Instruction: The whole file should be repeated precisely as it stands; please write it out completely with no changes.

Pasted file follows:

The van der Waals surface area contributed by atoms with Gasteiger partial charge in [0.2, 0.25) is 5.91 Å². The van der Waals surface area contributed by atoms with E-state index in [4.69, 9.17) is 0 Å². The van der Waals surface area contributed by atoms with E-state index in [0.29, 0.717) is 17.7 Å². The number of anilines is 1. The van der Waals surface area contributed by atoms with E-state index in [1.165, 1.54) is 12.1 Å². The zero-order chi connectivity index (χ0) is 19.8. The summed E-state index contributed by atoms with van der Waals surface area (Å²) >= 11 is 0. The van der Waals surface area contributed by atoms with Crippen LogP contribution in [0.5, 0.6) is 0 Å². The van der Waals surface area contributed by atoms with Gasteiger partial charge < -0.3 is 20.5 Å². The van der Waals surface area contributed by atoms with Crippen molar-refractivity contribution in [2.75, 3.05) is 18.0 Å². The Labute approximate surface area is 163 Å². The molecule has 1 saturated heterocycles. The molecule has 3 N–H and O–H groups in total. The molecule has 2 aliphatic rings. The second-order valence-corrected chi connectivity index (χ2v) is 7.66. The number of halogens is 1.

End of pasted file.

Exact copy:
The van der Waals surface area contributed by atoms with Gasteiger partial charge in [0.2, 0.25) is 5.91 Å². The van der Waals surface area contributed by atoms with E-state index in [4.69, 9.17) is 0 Å². The van der Waals surface area contributed by atoms with E-state index in [0.29, 0.717) is 17.7 Å². The number of anilines is 1. The van der Waals surface area contributed by atoms with E-state index in [1.165, 1.54) is 12.1 Å². The zero-order chi connectivity index (χ0) is 19.8. The summed E-state index contributed by atoms with van der Waals surface area (Å²) >= 11 is 0. The van der Waals surface area contributed by atoms with Crippen LogP contribution in [0.5, 0.6) is 0 Å². The van der Waals surface area contributed by atoms with Gasteiger partial charge < -0.3 is 20.5 Å². The van der Waals surface area contributed by atoms with Crippen molar-refractivity contribution in [2.75, 3.05) is 18.0 Å². The Labute approximate surface area is 163 Å². The molecule has 1 saturated heterocycles. The molecule has 3 N–H and O–H groups in total. The molecule has 2 aliphatic rings. The second-order valence-corrected chi connectivity index (χ2v) is 7.66. The number of halogens is 1.